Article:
To the Editor:

I am writing in response to the commentary by Ted Taylor published in your Sunday, April 8, issue entitled “What happened to education in this country?” I found his essay troubling in its glossing over of systemic injustice and its personification in the education system.

Mr. Taylor begins by outlining his idea of “diversity” by noting that there were people of various races and faiths with whom he went to school. He notes that “we never really noticed,” which amounts to him never really noticing that minorities were relegated to certain neighborhoods (like African Americans living in North Hills, for example) due to redlining and discriminatory lending practices (many of which remain today). I imagine that people of color and Jews noticed when they were the butt of jokes or snide comments or received poorer grades for the same or better work than their white counterparts.

He admonishes the teenagers who organize marches to fight for change, asking, “Did they work?” In many cases, protests have worked, although it is often a long march toward justice that does not come quickly or easily.

He goes on to note that one day being a teacher “suddenly got different.” The difference seemed to have aligned with the increase of women in the workplace during and after the women’s rights movement (led by mass protests by young women). As women entered the workplace in larger numbers, parents became busier, and instead of understanding the changing landscape of American families and economics, he literally punished a student with a lower grade because an administrator questioned his judgement. He continues to explain how he discounted extensive research about the impact of teacher behaviors on student success, including using a red pen to mark papers, ironically in protest of an edict he did not support.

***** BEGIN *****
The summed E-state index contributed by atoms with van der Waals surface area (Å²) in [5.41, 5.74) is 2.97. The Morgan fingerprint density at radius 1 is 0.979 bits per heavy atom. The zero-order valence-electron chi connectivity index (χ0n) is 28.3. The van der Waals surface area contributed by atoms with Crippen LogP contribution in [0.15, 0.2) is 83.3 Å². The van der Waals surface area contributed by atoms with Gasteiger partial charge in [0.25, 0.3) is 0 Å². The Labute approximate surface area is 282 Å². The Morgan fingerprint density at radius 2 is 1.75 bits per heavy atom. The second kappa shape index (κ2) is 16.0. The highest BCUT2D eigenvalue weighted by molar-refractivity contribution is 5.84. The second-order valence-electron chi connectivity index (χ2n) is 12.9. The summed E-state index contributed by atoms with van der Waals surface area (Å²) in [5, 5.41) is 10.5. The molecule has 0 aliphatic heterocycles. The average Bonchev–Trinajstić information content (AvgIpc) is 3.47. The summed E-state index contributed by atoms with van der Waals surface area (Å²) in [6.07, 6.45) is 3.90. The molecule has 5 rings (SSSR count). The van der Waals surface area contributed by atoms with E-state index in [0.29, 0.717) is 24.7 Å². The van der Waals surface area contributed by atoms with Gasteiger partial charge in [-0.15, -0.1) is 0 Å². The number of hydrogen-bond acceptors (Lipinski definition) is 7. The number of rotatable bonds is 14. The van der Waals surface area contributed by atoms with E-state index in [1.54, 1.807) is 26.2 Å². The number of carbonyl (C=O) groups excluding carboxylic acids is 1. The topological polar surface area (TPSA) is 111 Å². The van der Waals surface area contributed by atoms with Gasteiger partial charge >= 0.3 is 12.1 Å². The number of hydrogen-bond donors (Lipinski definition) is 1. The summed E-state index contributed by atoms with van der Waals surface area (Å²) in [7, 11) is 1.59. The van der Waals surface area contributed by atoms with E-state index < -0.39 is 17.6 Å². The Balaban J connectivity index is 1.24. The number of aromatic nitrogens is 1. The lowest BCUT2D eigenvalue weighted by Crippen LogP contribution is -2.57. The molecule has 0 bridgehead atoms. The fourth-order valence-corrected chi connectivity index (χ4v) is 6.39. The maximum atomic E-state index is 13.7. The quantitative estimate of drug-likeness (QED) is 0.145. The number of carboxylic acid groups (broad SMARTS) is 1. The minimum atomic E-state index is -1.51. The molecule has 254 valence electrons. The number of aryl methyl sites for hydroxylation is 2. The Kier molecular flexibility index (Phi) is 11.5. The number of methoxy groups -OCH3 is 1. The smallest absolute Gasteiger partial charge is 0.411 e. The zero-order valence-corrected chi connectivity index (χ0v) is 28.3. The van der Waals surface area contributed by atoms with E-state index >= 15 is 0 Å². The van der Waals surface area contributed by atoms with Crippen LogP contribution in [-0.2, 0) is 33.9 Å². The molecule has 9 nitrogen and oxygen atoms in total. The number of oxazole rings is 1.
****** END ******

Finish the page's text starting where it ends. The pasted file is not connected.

What is most troubling is his explanation of his encounter with a student who appears to have entered higher education to better herself and whom he considered challenging and out of line for reading ahead and asking questions. I am curious if he would have thought the same about a young man who was in his class and worked hard to learn and achieve good grades. After a police officer escorted him to his car because of this “troubled” student, he also offers a blanket defense of police and military, with no consideration for the fact that police kill people of color with impunity with no repercussions.

I agree with Mr. Taylor that we are in trouble. We have not grappled with systemic injustice and racism, and now, as people stand up to call out the way things are, those who have enjoyed their white privilege are working hard to oppress those fighting injustice. I hope my children call out injustice in their classrooms and on the playground, and yes, to their teachers. I will stand behind them in doing so to fight against the bias Mr. Taylor espouses as the way things used to be.

— Tamar Klaiman, Glenside

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